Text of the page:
The return to the solid construction which prevailed during the period last mentioned has been advocated by more than one theoretical writer, but before this can be agreed to by the modern cabinet-maker there are one or two points on which he should be clear. The mortised and tenoned and pinned - through joint has often been trotted forward as an example to be copied. Well, the pinned joint was right enough for the times during which it prevailed, and in the absence of the superior kinds now prevalent. When tools were rude, great precision and nicety of finish could not be expected, but the case is different now. To return to the crude joints of our ancestors would be a distinctly retrograde move. The tools which the modern cabinet-maker may use are of the finest quality. Screw nails and good glue are obtainable in every village, good designs may easily be studied, and the intelligence of the artisan certainly has not decreased. In these circumstances it does not seem reasonable to expect a return to the rough style of work of the country carpenter or mediaeval joiner, unable mostly to read or write and wholly uneducated, save in the crude customs of his craft. He could not use screw pails, nor the many advantages which are now available, because they did not then exist. I do not think his wooden pins prove that he used them because he considered them superior to anything else, but rather because there was nothing else which he could easily obtain or make. If there is any lesson of a practical kind to be learned from the study of old work, it may be considered to consist principally in the fact that the worker made the most of his opportunities, and that apparently he was not in a hurry. Of course, as far as design goes, there is much to be learned by the study of the woodwork of any period, but I do strongly wish to warn my readers against copying the roughness or crudeness which is found in nearly all English so-called antique furniture. On the contrary, let them - while not neglecting sound construction, without which no furniture can be really beautiful - avail themselves fully of modern tools, appliances, and methods of work.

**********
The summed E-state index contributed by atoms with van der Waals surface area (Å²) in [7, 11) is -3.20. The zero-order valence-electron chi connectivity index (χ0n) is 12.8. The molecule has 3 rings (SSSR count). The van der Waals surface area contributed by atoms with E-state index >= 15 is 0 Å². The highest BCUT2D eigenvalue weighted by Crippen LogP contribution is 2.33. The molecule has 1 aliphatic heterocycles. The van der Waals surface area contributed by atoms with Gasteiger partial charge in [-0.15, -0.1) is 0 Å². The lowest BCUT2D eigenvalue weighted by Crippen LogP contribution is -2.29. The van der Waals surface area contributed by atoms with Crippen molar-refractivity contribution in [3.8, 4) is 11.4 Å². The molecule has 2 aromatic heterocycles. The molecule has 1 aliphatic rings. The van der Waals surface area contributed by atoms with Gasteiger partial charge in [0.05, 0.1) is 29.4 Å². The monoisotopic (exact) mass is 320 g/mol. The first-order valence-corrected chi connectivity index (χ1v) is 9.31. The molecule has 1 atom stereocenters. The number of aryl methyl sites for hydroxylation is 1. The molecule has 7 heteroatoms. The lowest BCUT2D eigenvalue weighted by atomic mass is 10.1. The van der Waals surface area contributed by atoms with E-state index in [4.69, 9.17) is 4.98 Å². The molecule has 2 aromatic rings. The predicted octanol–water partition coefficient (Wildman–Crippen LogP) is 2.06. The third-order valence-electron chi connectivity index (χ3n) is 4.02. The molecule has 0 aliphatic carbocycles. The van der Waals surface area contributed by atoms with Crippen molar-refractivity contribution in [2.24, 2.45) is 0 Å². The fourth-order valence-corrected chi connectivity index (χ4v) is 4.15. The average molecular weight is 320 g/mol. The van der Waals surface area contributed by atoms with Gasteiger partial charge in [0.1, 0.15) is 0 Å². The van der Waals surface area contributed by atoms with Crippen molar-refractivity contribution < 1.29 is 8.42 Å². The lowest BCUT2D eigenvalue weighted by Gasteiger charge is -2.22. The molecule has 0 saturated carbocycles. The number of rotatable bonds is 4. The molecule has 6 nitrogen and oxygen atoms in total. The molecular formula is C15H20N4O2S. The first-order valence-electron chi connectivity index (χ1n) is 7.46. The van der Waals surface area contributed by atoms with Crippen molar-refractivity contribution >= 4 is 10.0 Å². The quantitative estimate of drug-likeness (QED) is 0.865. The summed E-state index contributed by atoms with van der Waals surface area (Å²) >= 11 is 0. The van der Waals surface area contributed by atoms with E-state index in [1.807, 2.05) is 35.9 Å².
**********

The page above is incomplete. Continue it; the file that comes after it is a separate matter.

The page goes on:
As regards the strength of furniture, it must not be forgotten that extraordinary substance and massive construction are not required. The things are indoors, and not exposed to the weather, therefore we do not require them as 'strong as a house;' nor are they in well - regulated households exposed to rough usage. The strength, then, will be sufficient if the things can be fairly used for their ostensible purpose; thus it is not necessary to make a small fancy table for the drawing-room so strong as one which is intended to bear heavy weights. If furniture were constantly exposed to the weather or to rough usage, one could understand there might be some reason for returning to the strong carpentry of the sixteenth and seventeenth centuries; but as it is, the cabinet-maker may be quite contented with good modern construction, and he can well afford to ignore the advice of dilettante writers about it. Careful and intelligent work is wanted, not a return to old methods.

The professional cabinet-maker is often hampered in his desire to do good work by financial considerations; the thing must be done within a certain time, or there will be a loss on it. The amateur artisan, however, is not under any such restrictions, so that he at any rate will be able to make his work as thorough as his skill will allow.

Perhaps before concluding this chapter something should be said about the suitability of cabinet-making for amateur work, for it is undoubtedly popular in one form or another. The work is neither very laborious nor very difficult, little more than a healthy exercise for mind and body. To suppose that any amateur would wish to furnish his house entirely with his own work is hardly reasonable, but he may make many things from time to time which will add considerably to its comfort and appearance. If he does not care to make anything of large dimensions, there are plenty of smaller articles which may engage his attention, and afford him much pleasure in the making as well as afterwards. The cost of the necessary tools need not be great, and if bought with discretion it will not be long before they have paid for themselves in the value of the work done by their aid. In the following pages it is to be hoped the most unskilled will find all necessary information for making furniture.